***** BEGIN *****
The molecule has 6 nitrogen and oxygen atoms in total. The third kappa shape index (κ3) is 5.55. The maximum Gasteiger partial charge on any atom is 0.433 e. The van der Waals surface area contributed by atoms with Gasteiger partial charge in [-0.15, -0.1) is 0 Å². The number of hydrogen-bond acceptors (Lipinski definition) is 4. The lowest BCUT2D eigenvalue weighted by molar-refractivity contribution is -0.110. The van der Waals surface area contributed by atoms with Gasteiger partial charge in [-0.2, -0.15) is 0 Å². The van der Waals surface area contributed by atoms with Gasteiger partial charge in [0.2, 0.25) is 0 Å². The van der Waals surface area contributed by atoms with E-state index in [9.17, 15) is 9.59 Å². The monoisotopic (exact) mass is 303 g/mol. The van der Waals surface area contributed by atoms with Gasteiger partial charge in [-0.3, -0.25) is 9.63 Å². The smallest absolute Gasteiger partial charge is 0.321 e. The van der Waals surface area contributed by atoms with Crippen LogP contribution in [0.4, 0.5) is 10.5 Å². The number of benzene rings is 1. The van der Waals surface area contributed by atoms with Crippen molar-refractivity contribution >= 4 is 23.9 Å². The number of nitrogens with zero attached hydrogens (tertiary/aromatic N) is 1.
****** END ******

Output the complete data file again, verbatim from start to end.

The molecule has 6 nitrogen and oxygen atoms in total. The third kappa shape index (κ3) is 5.55. The maximum Gasteiger partial charge on any atom is 0.433 e. The van der Waals surface area contributed by atoms with Gasteiger partial charge in [-0.15, -0.1) is 0 Å². The number of hydrogen-bond acceptors (Lipinski definition) is 4. The lowest BCUT2D eigenvalue weighted by molar-refractivity contribution is -0.110. The van der Waals surface area contributed by atoms with Gasteiger partial charge in [-0.2, -0.15) is 0 Å². The van der Waals surface area contributed by atoms with Gasteiger partial charge in [0.2, 0.25) is 0 Å². The van der Waals surface area contributed by atoms with E-state index in [9.17, 15) is 9.59 Å². The monoisotopic (exact) mass is 303 g/mol. The van der Waals surface area contributed by atoms with Gasteiger partial charge in [-0.3, -0.25) is 9.63 Å². The smallest absolute Gasteiger partial charge is 0.321 e. The van der Waals surface area contributed by atoms with Crippen LogP contribution in [0.4, 0.5) is 10.5 Å². The number of benzene rings is 1. The van der Waals surface area contributed by atoms with Crippen molar-refractivity contribution >= 4 is 23.9 Å². The number of nitrogens with zero attached hydrogens (tertiary/aromatic N) is 1.